As a Research Fellow at the Research Centre for the Humanities in 2019 I pursued research on the portrayal of ancient and modern Greece in nineteenth-century US classical scholarship. The research conducted forms part of a broader project that aims to continue with an examination of twentieth- and twenty-first century US scholarship.
Although the American interest in, and study of, the ancient Greek and Roman world goes way further back in time, it was very much during the nineteenth century that classical studies were organized in US universities as a modern academic discipline on European and especially German models. Furthermore, in the course of the nineteenth century writings on Greek and Roman classical subjects by US classicists increased both in breadth and depth and started to gradually free themselves from the initially very heavy reliance on European scholarship. However, in addition to being a period of foundations and expansion for US classical scholarship, the first half of the nineteenth century was also a period that saw major moral, religious and utilitarian objections raised against classical studies, compelling US classical scholars to address them and affecting their portrayal of their subject.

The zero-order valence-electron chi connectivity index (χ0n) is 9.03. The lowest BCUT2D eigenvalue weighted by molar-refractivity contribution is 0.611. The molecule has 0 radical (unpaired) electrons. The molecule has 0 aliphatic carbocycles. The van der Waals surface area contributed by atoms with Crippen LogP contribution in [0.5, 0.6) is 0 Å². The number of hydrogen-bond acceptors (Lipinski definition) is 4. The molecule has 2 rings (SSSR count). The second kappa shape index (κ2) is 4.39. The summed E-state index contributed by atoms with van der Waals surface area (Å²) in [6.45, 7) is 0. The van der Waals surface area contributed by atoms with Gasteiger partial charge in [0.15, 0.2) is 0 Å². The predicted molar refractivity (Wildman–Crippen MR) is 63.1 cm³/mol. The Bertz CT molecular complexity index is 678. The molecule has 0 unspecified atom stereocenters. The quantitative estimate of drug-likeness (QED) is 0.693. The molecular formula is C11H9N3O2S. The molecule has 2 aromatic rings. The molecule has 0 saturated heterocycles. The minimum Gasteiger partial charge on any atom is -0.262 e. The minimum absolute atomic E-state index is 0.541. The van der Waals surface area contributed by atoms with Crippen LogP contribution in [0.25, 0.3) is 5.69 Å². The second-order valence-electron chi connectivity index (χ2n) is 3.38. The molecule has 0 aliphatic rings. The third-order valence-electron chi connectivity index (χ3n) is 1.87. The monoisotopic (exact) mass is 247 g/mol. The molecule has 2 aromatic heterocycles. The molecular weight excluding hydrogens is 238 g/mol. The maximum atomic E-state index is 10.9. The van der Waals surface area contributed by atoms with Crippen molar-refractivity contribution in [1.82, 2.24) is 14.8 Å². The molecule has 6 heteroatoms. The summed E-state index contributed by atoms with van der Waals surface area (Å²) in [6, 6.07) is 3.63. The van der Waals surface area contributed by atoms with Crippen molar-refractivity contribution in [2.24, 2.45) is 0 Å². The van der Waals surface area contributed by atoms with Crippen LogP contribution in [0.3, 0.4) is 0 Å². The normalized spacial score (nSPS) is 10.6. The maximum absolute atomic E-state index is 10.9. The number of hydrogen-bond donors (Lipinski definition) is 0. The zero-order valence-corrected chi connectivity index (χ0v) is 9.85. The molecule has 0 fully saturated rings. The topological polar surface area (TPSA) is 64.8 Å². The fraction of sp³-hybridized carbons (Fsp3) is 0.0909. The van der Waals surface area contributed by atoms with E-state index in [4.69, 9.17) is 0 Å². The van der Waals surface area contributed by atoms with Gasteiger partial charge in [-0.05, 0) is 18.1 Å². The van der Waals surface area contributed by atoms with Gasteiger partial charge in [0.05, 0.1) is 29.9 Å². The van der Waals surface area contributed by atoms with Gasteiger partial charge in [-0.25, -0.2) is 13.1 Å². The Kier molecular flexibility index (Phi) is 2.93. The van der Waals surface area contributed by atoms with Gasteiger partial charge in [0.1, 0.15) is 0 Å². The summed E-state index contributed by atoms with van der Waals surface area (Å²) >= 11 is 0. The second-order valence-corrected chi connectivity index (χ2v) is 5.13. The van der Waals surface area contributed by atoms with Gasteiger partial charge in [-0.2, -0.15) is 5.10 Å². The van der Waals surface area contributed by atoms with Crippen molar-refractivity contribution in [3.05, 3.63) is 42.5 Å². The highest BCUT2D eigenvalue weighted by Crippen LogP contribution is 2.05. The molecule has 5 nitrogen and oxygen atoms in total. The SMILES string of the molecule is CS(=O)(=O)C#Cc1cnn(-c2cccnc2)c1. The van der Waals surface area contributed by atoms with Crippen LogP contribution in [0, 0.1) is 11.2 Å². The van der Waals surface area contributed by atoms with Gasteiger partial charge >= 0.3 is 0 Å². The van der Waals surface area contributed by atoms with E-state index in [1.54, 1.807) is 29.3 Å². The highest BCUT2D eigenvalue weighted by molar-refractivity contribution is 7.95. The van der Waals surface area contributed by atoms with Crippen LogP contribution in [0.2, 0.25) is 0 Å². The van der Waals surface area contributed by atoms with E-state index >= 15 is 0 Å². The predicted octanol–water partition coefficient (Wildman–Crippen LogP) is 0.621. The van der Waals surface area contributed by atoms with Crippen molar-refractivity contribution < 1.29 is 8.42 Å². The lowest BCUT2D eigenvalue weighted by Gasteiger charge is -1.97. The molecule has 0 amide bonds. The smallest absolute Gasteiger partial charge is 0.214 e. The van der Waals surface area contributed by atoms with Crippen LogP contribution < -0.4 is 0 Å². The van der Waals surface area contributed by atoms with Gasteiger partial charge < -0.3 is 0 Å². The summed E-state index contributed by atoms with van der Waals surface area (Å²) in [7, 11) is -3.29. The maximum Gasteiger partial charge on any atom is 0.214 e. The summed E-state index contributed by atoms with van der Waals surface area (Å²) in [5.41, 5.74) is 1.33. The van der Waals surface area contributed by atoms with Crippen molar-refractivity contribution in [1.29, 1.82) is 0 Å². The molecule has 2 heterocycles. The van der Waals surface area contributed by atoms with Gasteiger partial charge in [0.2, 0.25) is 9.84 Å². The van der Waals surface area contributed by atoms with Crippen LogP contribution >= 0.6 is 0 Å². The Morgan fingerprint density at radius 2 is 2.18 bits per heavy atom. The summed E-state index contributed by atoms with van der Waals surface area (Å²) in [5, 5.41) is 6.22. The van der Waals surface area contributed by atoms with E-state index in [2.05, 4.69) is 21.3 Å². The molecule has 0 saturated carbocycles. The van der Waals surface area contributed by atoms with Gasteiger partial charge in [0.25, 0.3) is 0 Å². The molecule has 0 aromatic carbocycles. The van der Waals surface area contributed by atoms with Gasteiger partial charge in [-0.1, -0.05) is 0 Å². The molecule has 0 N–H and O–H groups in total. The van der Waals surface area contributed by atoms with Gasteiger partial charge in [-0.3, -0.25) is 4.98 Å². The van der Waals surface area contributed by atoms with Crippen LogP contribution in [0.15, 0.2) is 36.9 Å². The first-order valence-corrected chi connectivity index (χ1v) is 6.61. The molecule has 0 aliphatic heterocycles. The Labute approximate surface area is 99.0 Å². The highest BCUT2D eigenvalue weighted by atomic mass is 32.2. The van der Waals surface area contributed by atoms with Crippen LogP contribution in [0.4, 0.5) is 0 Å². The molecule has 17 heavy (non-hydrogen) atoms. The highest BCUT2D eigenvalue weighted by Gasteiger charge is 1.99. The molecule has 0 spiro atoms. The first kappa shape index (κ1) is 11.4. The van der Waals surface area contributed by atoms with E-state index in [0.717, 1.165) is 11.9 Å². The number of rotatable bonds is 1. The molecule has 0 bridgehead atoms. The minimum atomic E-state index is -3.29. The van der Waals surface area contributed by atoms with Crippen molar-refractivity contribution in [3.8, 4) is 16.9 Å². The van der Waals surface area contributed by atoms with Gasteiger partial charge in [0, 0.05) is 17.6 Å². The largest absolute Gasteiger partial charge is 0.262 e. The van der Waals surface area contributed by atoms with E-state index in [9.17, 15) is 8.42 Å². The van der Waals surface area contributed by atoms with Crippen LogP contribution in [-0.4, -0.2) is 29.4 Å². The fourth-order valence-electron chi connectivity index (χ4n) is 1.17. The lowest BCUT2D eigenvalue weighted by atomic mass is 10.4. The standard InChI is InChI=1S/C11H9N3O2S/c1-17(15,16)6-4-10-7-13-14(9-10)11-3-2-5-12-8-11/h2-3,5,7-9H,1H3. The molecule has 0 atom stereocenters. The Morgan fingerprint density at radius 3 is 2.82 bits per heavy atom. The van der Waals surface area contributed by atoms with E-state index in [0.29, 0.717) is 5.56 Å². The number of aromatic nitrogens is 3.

My research focuses primarily on three themes which, to my knowledge, have tended not to attract as much attention as they warrant, namely: a) the treatment of ancient Greek religion and mythology b) the juxtaposition of ancient Greek culture with the cultures of the ancient Near East and c) the perception of the relation between ancient and modern Greece in nineteenth-century US classical scholarship. I am especially interested in the religious, ideological, and political assumptions and agendas informing the stance of US classicists towards these issues as well as in how US approaches compared to those of European scholars.
Representations of ancient Greek religion in nineteenth-century US scholarship.
Controversies and ideological aspects
Here I will present in condensed form part of my research on ancient Greek religion and mythology in nineteenth-century US scholarship with an emphasis on the role it played in contemporary debates for and against classical education and on the Christian filters that influenced both its negative and positive representations.